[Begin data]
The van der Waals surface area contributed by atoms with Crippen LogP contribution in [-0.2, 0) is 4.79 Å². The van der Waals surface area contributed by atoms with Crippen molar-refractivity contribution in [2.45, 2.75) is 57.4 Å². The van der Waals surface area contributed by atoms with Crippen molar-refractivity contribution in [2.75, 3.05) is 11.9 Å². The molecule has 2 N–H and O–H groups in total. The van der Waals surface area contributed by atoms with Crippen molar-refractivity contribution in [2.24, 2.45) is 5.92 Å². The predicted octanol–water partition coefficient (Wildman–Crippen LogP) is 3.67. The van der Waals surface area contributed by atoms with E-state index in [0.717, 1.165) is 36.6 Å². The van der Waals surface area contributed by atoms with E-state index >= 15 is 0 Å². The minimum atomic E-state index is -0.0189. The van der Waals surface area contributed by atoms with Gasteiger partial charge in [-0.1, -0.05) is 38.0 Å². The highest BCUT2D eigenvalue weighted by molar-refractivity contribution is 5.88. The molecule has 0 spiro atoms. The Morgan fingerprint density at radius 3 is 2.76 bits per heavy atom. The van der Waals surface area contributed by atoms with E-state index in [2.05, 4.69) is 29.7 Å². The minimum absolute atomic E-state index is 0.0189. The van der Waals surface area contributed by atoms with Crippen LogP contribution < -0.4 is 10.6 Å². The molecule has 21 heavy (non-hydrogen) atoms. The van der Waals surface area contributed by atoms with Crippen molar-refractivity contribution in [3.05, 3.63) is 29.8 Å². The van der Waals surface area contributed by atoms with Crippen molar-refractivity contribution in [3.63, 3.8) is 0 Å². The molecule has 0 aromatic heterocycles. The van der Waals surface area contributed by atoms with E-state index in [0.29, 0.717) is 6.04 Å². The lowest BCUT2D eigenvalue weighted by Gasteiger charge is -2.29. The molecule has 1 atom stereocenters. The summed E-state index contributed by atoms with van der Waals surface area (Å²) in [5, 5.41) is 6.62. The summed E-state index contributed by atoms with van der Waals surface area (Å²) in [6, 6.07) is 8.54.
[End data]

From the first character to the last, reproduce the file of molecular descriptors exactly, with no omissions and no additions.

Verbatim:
The van der Waals surface area contributed by atoms with Crippen LogP contribution in [-0.2, 0) is 4.79 Å². The van der Waals surface area contributed by atoms with Crippen molar-refractivity contribution in [2.45, 2.75) is 57.4 Å². The van der Waals surface area contributed by atoms with Crippen molar-refractivity contribution in [2.75, 3.05) is 11.9 Å². The molecule has 2 N–H and O–H groups in total. The van der Waals surface area contributed by atoms with Crippen molar-refractivity contribution in [2.24, 2.45) is 5.92 Å². The predicted octanol–water partition coefficient (Wildman–Crippen LogP) is 3.67. The van der Waals surface area contributed by atoms with E-state index in [0.717, 1.165) is 36.6 Å². The van der Waals surface area contributed by atoms with E-state index >= 15 is 0 Å². The minimum atomic E-state index is -0.0189. The van der Waals surface area contributed by atoms with Gasteiger partial charge in [-0.1, -0.05) is 38.0 Å². The highest BCUT2D eigenvalue weighted by molar-refractivity contribution is 5.88. The molecule has 0 spiro atoms. The Morgan fingerprint density at radius 3 is 2.76 bits per heavy atom. The van der Waals surface area contributed by atoms with E-state index in [2.05, 4.69) is 29.7 Å². The minimum absolute atomic E-state index is 0.0189. The van der Waals surface area contributed by atoms with Crippen LogP contribution < -0.4 is 10.6 Å². The molecule has 21 heavy (non-hydrogen) atoms. The van der Waals surface area contributed by atoms with Crippen molar-refractivity contribution in [3.05, 3.63) is 29.8 Å². The van der Waals surface area contributed by atoms with Crippen molar-refractivity contribution in [3.63, 3.8) is 0 Å². The molecule has 0 aromatic heterocycles. The van der Waals surface area contributed by atoms with E-state index in [0.29, 0.717) is 6.04 Å². The lowest BCUT2D eigenvalue weighted by Gasteiger charge is -2.29. The molecule has 1 atom stereocenters. The summed E-state index contributed by atoms with van der Waals surface area (Å²) in [5, 5.41) is 6.62. The summed E-state index contributed by atoms with van der Waals surface area (Å²) in [6, 6.07) is 8.54.